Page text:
6 Easter Ideas For Toddlers, Because You're As Excited As They Are

With its chocolate bunnies and colorful eggs, who is Easter for, really, if not a toddler? After a long winter trapped indoors, you know they're just dying to gambol in the grass, scavenge for hardboiled eggs, and eat lemon squares on an Easter picnic. And if this is your first Easter with a young child, you're truly in for a treat. Here are six Easter ideas for toddlers, inspired by the very best the internet has to offer, in dozens of perfect pastel shades.

I want to share my very favorite idea for the youngest toddlers with you right up front, because why should you wait? Country Living picked up on this genius, which first appeared in Celebrations At Home. For little ones, tie balloons to the eggs in the yard. The balloons will look great — especially in springy pastels — and as your child goes from balloon to balloon, the eggs will be easier to find. Also, when every egg has a flag, there's no reason to worry about them reaching into toddler-unfriendly spaces (like under the porch, or into the garden shed).

Honestly, almost no matter what you do, your toddler is going to have a blast this weekend. Break out the camera, and get ready for gleeful shrieks and sugar crashes, because this is happening. Happy Easter.


Decorate Eggs With Stickers, Markers, & Crayons

There are so many gorgeous Easter egg decorating ideas out there — from gold leaf to acrylics. But you want to make sure your toddler can get in on the action, right? For the youngest ones, What To Expect recommended decorating plain hardboiled eggs with stickers, kid-safe markers, and even crayons. (Crayons, especially, will cut down on the mess factor, noted Babble.) You can do this activity with your child in their high chair to keep things manageable. They're sure to love this time spent crafting with you.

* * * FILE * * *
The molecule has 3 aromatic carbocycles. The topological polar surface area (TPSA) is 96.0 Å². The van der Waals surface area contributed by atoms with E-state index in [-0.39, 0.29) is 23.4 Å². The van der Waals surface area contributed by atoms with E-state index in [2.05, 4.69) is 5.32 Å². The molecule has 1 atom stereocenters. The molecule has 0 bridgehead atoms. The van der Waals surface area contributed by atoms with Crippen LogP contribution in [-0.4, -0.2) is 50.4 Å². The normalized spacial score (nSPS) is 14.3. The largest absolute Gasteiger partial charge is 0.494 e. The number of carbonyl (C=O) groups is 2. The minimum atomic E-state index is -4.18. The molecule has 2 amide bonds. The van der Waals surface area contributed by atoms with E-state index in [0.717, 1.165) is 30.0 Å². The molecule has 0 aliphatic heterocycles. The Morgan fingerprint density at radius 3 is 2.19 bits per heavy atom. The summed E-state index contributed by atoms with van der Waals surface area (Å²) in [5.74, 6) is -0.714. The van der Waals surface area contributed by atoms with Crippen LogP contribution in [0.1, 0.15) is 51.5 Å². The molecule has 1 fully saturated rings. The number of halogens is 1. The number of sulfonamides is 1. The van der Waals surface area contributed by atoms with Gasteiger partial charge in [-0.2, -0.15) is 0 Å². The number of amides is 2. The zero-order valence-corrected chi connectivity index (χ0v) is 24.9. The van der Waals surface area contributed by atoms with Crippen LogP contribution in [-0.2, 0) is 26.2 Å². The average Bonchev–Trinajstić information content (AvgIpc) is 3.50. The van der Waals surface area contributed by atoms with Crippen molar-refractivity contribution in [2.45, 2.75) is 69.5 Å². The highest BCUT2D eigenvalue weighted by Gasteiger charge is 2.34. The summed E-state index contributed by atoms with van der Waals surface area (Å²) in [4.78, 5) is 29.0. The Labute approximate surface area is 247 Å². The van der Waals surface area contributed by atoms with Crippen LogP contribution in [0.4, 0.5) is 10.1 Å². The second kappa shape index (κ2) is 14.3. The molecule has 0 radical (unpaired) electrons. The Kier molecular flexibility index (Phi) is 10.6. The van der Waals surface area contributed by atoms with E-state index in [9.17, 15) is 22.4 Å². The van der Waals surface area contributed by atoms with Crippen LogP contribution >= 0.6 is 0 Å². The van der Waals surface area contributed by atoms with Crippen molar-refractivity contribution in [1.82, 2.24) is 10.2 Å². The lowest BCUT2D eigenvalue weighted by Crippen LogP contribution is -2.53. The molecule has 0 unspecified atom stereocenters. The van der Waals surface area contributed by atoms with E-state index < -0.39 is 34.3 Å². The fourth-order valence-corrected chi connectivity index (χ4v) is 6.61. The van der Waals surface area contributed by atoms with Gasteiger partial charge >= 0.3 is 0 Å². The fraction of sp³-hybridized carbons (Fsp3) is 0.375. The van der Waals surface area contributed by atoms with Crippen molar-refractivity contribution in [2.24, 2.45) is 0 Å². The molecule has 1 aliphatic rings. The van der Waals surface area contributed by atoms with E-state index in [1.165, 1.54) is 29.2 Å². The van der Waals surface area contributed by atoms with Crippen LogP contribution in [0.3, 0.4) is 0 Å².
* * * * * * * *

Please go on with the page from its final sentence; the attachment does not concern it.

Finger-Paint Egg Posters

I love this idea from Playtivities, collected at Hands On As We Grow, because it's exactly the sort of activity that can keep a toddler occupied and focused for 15 or 20 minutes (infinity in toddler time). Of course, you probably want to supervise this closely, especially if your toddler is on the younger side, even with washable, non-toxic paints.

The basic idea is simple: cut out an egg shape from a piece of white poster board, and let you toddler dip their fingers in happy spring colors and finger paint away. If you want, you can hang it up in the window after — they'll love contributing to the holiday decor.


Swap Candy For Games & Healthy Snacks

My 16-month-old is young enough that I don't love the idea of her stuffing herself full of Peeps and chocolate. Luckily, you can fill those eggs with something besides sugary treats. Baby Center recommended stickers, Hot Wheels, glow sticks, hair bows, confetti, and more, in a list of over 50. (My favorite suggestion is actually number 51, which is to leave the eggs empty, because, "seriously, your 2- and 3-year-olds won’t even care.") I also love Baby Center's idea of filling those eggs with love notes. What about a thumb-sized photo of family members? My toddler loves those.


Make It A Picnic

Instead of keeping your toddler inside for Easter meals, consider making it a picnic if the day is a nice one. I was recently reminded how much my kid craves spending time outdoors, which is something a lot of us lose as adults. For children though, sunshine is magic. Consider packing the Easter basket with cheese, celery sticks, and other snacks. (I'm planning to do this, and to bring some pint-sized Peter Rabbit books outside with us.) And per Country Living, consider packing some brunch-ready, strawberry cocktails for you.


Life-Sized Easter Basket

Guys, I'm crazy about this idea. Do you have an inflatable pool? If so, you'd better be planning to make this life-sized Easter basket, featured on Asia Citro's Fun At Home With Kids and collected at Fun-A-Day. Buy a bunch of bags of shredded paper or Easter grass, fill the tub with the shreds, and let your toddler fish for toys and eggs.

I actually don't have an inflatable pool, but I'm thinking of getting one, literally just for this.


The Great Toddler Egg-Roll

Busy Toddler and Toddler Approved collaborated on this amazing activity: a toddler egg-roll! Grab a big cardboard box and cut out, and append, a cardboard ramp or two. Show your toddler how to roll the eggs down the slide, and away you go.

Another fantastic choice in the Busy Toddler series, probably for slightly older toddlers, is to roll Easter eggs in paint and send them knocking in a plastic bin lined with paper. It's insta-art.

Check out Romper's new video series, Bearing The Motherload, where disagreeing parents from different sides of an issue sit down with a mediator and talk about how to support (and not judge) each other’s parenting perspectives. New episodes air Mondays on Facebook.